Dealing with a wicked hard problem in India

Guest blog post by S. Nagarajan

I recently joined the PDIA online course, inspired by attending the launch of the Building State Capability Book at the Center for International Development at Harvard University.

A few weeks into the course, I was introduced to the typology of the capability required depending on the task. The task could be

  1. Policy making (and elite concentrated services) which requires relatively few people to implement;
  2. Logistics, where a large number of agents follow simple scripts without exercising much judgement or discretion, and act on objective facts;
  3. Implementation intensive services delivery, requiring a large number of agents engaged in complicated actions involving discretion and interact with people who benefit from the service;
  4. Implementation intensive imposition of obligations, which could be resisted by the people; and finally
  5. Wicked hard tasks which combine transaction intensive, discretionary, and are not based on a known technology.

Learning this typology reminded me of a wicked hard problem some of us had encountered as heads of districts in Tamil Nadu State, India and how we solved it.

The state government provided welfare assistance to differently abled persons, depending upon their level of disability. In May 2011, the assistance was doubled to one thousand rupees a month. However, to get the assistance sanctioned, the applicant had to approach several departments in sequence – (i)  a panel of three doctors, including the relevant specialist, would certify the level of disability; (ii) the district officer of the department for differently-abled would issue an identity card based on the doctors’ certification; (iii) the sub-district administration responsible for social security would sanction the assistance. This would need the recommendation of a chain of officials from the village-level upwards. If the applicant was below a certain age, a committee had to be convened to specially permit the sanction of the assistance. Each of these processes was an implementation intensive service delivery task. Typically, there could be thousands of agents responsible for the service delivery, working in offices and hospitals dispersed all over the district. The applicants simply could not navigate all these processes in sequence. The coordinated service delivery was a wicked hard problem for the district administration.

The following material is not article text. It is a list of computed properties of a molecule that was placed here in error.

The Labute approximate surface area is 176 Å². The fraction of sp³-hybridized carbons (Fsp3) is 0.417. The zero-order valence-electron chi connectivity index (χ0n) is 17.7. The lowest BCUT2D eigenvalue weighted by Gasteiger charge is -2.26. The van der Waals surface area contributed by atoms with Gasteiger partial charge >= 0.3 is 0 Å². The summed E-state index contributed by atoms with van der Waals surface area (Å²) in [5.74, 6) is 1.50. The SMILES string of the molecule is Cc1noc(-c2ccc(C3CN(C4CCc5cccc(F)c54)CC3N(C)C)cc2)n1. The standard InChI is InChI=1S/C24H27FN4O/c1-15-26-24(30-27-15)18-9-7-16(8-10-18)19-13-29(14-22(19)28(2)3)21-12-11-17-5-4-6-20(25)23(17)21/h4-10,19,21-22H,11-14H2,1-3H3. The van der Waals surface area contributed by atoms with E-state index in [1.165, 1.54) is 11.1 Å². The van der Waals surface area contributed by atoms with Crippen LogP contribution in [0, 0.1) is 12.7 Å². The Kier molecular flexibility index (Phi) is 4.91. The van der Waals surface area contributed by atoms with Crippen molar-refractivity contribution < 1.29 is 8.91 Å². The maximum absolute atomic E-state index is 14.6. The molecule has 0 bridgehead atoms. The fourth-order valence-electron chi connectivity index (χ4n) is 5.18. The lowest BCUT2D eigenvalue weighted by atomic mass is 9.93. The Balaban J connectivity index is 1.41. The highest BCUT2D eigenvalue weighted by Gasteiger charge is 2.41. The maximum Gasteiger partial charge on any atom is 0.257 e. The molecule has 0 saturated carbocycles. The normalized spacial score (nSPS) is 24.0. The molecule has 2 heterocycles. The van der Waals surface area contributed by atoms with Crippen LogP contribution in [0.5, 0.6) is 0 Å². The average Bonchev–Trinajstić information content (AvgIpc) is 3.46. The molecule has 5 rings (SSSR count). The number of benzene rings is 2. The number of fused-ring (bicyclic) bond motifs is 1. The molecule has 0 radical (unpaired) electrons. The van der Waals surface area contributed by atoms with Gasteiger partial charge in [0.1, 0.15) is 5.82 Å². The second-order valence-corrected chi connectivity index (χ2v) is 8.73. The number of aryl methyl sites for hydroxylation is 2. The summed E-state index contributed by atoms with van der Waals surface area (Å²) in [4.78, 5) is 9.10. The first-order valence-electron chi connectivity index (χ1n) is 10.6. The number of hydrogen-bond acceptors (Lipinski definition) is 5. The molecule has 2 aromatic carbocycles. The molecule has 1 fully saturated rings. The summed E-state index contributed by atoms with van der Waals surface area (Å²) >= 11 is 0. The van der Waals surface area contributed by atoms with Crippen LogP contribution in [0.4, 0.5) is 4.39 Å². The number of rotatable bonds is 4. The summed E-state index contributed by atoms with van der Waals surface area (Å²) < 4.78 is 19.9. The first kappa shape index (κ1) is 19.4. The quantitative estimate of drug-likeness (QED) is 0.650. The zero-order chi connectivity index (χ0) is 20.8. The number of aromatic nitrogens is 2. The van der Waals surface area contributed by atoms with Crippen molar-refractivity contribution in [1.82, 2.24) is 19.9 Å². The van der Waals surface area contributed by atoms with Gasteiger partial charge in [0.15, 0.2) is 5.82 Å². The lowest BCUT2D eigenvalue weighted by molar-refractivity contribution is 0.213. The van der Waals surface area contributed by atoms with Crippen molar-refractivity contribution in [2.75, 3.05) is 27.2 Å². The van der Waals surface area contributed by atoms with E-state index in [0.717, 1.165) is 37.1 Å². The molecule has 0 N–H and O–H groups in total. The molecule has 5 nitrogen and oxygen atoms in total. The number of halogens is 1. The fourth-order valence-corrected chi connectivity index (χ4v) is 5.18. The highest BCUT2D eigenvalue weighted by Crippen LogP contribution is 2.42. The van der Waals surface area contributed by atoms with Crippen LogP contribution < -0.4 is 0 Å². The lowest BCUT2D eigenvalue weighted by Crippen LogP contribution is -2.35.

Years earlier, while working as the assistant to the head of another district, I had seen how this could be solved- by conducting camps. My friends heading other districts and I proceeded to conduct camps for the differently-abled in each sub-district. On designated days, the doctors and all officials from the relevant departments would be available at a single venue. The differently-abled persons who were interested in assistance were mobilized by elected functionaries of local governments to the venue, and all the processes completed synchronously within a day. Public spirited organizations pitched in by providing support for transport, food and organization. Many other departments of the state government that has programs targeted at the differently-abled were also present to serve.

While the overall task was wicked hard, we figured out intuitively that the solution was to reduce the problem to it implementation intensive elements, and also to reduce discretion greatly –transforming the task into almost a logistical problem.

  • Firstly, the agents could not be absent from the camp. A village level official is a busy person and might not be always present at the office: the applicant could now expect to see him at the camp with certainty.
  • Second, the applicant is more confident and assertive of her rights in the camp with thousands of fellow applicants and well-wishers, rather than singly meeting the agents in their own offices – ‘the lion in the den’.
  • Third, the agents cannot wrongly exercise discretion leading to errors of inclusion or exclusion under official and public scrutiny.
  • Fourth, bringing together agents of the same type allowed them to exchange notes, build up their body of knowledge and decide fairly on each case.
  • Finally, the camp ethos was to err on the side of liberality so that more people benefitted by the welfare program. However, it should be noted the problem cannot be reduced to logistics – a doctor or a professional administrator carries a body of knowledge that cannot be reduced to a script, and would always have to exercise discretion.

At the end of the day, the applicant could walk out of the camp with an identity card, an order sanctioning welfare assistance and more. In every district where camps were held, the number of persons received assistance went up by a factor of three to four.

The district heads operated in an authorizing environment created by the state government and could innovate with ideas such as camps. Each district conducted dozens of camps at the sub-district level, learning and improving on the job. The idea of camps in successfully addressing differently-abled welfare spread out from the initial few districts: in a matter of months, most districts started conducting similar camps.

~~ The author is a member of the Indian Administrative Service and is an MPP student at Harvard Kennedy School.

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